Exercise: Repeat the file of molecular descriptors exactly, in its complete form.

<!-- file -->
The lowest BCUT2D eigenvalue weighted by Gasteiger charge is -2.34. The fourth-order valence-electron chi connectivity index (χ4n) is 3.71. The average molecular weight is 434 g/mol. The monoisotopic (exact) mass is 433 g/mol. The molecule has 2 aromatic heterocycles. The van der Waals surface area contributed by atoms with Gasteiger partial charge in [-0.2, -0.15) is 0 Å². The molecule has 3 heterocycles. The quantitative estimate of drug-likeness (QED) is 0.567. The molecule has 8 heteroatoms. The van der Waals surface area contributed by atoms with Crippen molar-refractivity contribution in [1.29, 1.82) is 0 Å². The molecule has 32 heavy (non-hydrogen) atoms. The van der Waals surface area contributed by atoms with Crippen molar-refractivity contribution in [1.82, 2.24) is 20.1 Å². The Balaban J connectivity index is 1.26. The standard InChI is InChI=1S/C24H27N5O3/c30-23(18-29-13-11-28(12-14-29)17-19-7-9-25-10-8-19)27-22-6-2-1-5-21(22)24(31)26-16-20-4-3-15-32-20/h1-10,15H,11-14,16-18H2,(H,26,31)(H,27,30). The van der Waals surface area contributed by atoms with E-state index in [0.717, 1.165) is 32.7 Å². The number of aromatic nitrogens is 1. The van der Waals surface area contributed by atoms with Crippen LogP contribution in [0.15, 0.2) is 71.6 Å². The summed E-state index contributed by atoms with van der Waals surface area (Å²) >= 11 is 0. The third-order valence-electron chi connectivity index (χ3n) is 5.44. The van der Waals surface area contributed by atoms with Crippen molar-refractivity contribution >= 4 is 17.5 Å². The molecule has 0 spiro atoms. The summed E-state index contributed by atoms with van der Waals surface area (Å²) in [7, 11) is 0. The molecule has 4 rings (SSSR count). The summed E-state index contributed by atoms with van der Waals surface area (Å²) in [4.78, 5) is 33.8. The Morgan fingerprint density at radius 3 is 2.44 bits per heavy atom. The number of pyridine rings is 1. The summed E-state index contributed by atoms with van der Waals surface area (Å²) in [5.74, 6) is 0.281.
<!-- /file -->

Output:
The lowest BCUT2D eigenvalue weighted by Gasteiger charge is -2.34. The fourth-order valence-electron chi connectivity index (χ4n) is 3.71. The average molecular weight is 434 g/mol. The monoisotopic (exact) mass is 433 g/mol. The molecule has 2 aromatic heterocycles. The van der Waals surface area contributed by atoms with Gasteiger partial charge in [-0.2, -0.15) is 0 Å². The molecule has 3 heterocycles. The quantitative estimate of drug-likeness (QED) is 0.567. The molecule has 8 heteroatoms. The van der Waals surface area contributed by atoms with Crippen molar-refractivity contribution in [1.29, 1.82) is 0 Å². The molecule has 32 heavy (non-hydrogen) atoms. The van der Waals surface area contributed by atoms with Crippen molar-refractivity contribution in [1.82, 2.24) is 20.1 Å². The Balaban J connectivity index is 1.26. The standard InChI is InChI=1S/C24H27N5O3/c30-23(18-29-13-11-28(12-14-29)17-19-7-9-25-10-8-19)27-22-6-2-1-5-21(22)24(31)26-16-20-4-3-15-32-20/h1-10,15H,11-14,16-18H2,(H,26,31)(H,27,30). The van der Waals surface area contributed by atoms with E-state index in [0.717, 1.165) is 32.7 Å². The number of aromatic nitrogens is 1. The van der Waals surface area contributed by atoms with Crippen LogP contribution in [0.15, 0.2) is 71.6 Å². The summed E-state index contributed by atoms with van der Waals surface area (Å²) >= 11 is 0. The third-order valence-electron chi connectivity index (χ3n) is 5.44. The van der Waals surface area contributed by atoms with Crippen molar-refractivity contribution >= 4 is 17.5 Å². The molecule has 0 spiro atoms. The summed E-state index contributed by atoms with van der Waals surface area (Å²) in [7, 11) is 0. The molecule has 4 rings (SSSR count). The summed E-state index contributed by atoms with van der Waals surface area (Å²) in [4.78, 5) is 33.8. The Morgan fingerprint density at radius 3 is 2.44 bits per heavy atom. The number of pyridine rings is 1. The summed E-state index contributed by atoms with van der Waals surface area (Å²) in [5.74, 6) is 0.281.